Studio apartments can be cozy and easy on the budget, but there is no question that they pose a certain organizational challenge. There is a need for division of space and use, while maintaining flexibility and a sense of openness. And, if you’re a renter, you are likely unable to make permanent structural changes to your space either. Here is a roundup of five brilliant room divider ideas that are functional, attractive and can be managed at many budget levels.
Rooms have been divided by curtains, or tapestries, for eons. Large swaths of fabric hung on simple rods can be dramatic and romantic and are easy to open and close. Best of all, while these do take yards and yards of fabric, the fabric itself doesn’t need to be high-cost. Simple muslin or painter's cloth comes in large sizes and cost a few dollars per yard. Finish the panels with simple seaming and hang off rods with clip rings for easy installation and movement. But you can also create a simple pocket across the top and run the rod through for a gathered treatment. This style is a little harder to open and close so make sure you make deep pocket for ease of movement.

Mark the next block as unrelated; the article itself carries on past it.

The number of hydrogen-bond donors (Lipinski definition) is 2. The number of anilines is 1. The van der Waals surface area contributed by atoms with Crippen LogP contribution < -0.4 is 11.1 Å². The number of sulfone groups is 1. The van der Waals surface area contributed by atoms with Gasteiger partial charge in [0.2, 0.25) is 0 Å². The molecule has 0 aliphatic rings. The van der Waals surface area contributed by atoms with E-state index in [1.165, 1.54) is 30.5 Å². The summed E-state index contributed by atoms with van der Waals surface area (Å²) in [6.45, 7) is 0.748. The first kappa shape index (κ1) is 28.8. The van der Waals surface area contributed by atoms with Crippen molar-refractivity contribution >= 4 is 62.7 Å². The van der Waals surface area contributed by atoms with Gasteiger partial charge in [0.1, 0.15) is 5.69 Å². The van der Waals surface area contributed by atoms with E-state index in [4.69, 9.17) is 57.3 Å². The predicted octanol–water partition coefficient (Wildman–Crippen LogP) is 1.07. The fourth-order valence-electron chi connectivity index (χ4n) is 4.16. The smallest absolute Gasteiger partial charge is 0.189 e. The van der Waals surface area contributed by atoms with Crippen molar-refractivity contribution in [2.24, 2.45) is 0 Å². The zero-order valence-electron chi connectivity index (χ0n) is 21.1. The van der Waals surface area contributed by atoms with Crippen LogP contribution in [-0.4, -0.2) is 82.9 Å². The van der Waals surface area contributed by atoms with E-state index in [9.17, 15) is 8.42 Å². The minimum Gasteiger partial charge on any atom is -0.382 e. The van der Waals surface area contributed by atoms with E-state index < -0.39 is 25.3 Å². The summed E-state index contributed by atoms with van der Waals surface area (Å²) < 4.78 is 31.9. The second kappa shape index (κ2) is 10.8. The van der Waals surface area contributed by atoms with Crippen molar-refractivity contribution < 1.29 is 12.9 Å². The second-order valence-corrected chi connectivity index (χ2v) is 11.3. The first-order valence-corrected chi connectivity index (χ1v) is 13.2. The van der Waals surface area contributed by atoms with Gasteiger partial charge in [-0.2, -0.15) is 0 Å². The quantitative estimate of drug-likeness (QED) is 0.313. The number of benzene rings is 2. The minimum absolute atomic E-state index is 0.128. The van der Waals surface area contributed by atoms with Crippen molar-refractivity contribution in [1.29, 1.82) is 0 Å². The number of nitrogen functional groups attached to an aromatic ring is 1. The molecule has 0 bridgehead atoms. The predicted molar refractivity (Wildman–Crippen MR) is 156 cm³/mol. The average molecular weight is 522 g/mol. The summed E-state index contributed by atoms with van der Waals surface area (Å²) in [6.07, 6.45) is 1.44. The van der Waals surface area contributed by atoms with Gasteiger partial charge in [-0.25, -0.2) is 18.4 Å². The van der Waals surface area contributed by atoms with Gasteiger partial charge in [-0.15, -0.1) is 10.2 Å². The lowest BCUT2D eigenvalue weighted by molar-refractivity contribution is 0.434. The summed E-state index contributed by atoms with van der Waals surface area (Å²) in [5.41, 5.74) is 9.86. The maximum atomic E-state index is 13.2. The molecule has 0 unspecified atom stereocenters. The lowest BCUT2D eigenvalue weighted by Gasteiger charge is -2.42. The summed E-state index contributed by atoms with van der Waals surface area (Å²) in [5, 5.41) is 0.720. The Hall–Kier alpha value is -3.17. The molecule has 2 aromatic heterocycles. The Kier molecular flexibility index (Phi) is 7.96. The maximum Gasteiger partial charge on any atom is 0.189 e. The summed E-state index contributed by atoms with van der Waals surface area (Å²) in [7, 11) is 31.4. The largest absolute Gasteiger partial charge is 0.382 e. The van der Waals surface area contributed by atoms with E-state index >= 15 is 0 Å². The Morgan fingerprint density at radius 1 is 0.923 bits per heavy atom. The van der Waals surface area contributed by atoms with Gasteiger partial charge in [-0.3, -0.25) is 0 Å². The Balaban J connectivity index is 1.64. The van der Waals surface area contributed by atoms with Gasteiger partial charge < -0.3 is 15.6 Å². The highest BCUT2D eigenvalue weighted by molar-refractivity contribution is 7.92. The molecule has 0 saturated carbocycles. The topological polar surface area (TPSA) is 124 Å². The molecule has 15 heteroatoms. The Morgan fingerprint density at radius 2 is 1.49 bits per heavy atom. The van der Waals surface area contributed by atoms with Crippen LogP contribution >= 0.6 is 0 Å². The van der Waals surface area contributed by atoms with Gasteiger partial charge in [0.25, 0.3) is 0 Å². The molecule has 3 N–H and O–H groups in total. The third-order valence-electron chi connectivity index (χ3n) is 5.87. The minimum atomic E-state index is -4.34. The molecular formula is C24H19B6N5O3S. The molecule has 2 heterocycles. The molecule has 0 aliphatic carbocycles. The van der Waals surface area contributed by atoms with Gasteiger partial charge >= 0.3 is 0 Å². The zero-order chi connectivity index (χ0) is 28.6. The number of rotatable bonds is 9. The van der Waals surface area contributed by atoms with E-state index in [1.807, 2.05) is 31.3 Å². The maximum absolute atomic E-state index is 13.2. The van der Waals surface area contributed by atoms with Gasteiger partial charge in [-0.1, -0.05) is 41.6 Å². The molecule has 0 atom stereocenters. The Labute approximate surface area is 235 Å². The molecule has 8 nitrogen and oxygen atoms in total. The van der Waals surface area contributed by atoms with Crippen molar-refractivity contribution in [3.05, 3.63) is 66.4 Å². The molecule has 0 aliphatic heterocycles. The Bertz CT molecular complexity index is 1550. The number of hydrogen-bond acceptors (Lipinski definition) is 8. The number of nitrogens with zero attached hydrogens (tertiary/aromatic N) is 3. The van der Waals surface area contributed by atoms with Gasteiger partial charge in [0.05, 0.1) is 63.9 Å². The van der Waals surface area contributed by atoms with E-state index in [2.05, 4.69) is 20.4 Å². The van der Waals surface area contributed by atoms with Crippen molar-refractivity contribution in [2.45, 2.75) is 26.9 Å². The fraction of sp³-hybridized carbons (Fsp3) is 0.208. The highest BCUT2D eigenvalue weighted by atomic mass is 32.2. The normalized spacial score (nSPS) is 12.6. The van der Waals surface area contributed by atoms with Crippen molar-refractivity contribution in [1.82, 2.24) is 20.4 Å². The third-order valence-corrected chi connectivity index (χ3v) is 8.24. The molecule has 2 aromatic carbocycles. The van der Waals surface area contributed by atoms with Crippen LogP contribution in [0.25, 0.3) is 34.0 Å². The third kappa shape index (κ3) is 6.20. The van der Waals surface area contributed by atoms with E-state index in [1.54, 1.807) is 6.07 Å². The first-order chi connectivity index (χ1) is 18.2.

Bookcases make excellent room dividers for a more architectural look that also provides great storage. Open bookcases (those with no backs) are light and airy in feel, but standard cases will provide a level of privacy and are a great idea for blocking off a bedroom area. It’s very important that these cases be bolted or otherwise stabilized so that they can’t be pushed over.
For a lighter look and more flexibility than book case dividers, room screens provide a more solid look than curtain dividers, but are movable and highly decorative. Shoji screens offer a clean yet exotic look that can sit on the floor or be hung from the ceiling. Paneled screens can be painted, mirrored or dressed with photographs, small paintings or fabric. These traditional room dividers are the most personalized and decorative of the category.
If you owe under $729k you may qualify for 3.05% APR Govt Refi Plans.